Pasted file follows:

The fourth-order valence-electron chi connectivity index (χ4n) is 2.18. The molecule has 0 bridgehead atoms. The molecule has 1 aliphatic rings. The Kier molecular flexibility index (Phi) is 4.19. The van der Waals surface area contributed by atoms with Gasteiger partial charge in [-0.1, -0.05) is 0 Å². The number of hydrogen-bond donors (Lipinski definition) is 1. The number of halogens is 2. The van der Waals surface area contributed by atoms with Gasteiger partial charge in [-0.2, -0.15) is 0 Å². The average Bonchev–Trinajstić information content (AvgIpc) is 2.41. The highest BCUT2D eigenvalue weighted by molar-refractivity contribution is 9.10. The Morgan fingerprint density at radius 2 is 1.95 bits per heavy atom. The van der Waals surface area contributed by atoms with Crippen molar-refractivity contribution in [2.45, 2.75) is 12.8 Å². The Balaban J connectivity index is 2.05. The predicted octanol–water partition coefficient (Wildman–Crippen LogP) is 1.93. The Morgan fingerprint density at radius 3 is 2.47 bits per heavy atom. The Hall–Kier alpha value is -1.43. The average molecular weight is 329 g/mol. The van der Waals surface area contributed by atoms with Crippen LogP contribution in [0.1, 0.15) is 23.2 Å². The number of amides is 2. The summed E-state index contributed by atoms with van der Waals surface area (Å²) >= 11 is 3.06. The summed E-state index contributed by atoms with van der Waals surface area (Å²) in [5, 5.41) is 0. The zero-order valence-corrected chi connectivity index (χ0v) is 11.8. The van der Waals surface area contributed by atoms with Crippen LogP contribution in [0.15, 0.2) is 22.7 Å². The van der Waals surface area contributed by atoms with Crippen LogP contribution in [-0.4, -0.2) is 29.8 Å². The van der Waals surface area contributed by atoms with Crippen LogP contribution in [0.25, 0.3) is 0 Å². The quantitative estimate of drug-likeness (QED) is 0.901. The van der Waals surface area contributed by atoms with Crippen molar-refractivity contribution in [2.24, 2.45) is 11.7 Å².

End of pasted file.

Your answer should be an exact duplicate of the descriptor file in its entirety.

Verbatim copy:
The fourth-order valence-electron chi connectivity index (χ4n) is 2.18. The molecule has 0 bridgehead atoms. The molecule has 1 aliphatic rings. The Kier molecular flexibility index (Phi) is 4.19. The van der Waals surface area contributed by atoms with Gasteiger partial charge in [-0.1, -0.05) is 0 Å². The number of hydrogen-bond donors (Lipinski definition) is 1. The number of halogens is 2. The van der Waals surface area contributed by atoms with Gasteiger partial charge in [-0.2, -0.15) is 0 Å². The average Bonchev–Trinajstić information content (AvgIpc) is 2.41. The highest BCUT2D eigenvalue weighted by molar-refractivity contribution is 9.10. The Morgan fingerprint density at radius 2 is 1.95 bits per heavy atom. The van der Waals surface area contributed by atoms with Crippen molar-refractivity contribution in [2.45, 2.75) is 12.8 Å². The Balaban J connectivity index is 2.05. The predicted octanol–water partition coefficient (Wildman–Crippen LogP) is 1.93. The Morgan fingerprint density at radius 3 is 2.47 bits per heavy atom. The Hall–Kier alpha value is -1.43. The average molecular weight is 329 g/mol. The van der Waals surface area contributed by atoms with Crippen LogP contribution in [0.1, 0.15) is 23.2 Å². The number of amides is 2. The summed E-state index contributed by atoms with van der Waals surface area (Å²) >= 11 is 3.06. The summed E-state index contributed by atoms with van der Waals surface area (Å²) in [5, 5.41) is 0. The zero-order valence-corrected chi connectivity index (χ0v) is 11.8. The van der Waals surface area contributed by atoms with Crippen LogP contribution in [0.15, 0.2) is 22.7 Å². The van der Waals surface area contributed by atoms with Crippen LogP contribution in [-0.4, -0.2) is 29.8 Å². The van der Waals surface area contributed by atoms with Crippen LogP contribution in [0.25, 0.3) is 0 Å². The quantitative estimate of drug-likeness (QED) is 0.901. The van der Waals surface area contributed by atoms with Crippen molar-refractivity contribution in [2.24, 2.45) is 11.7 Å².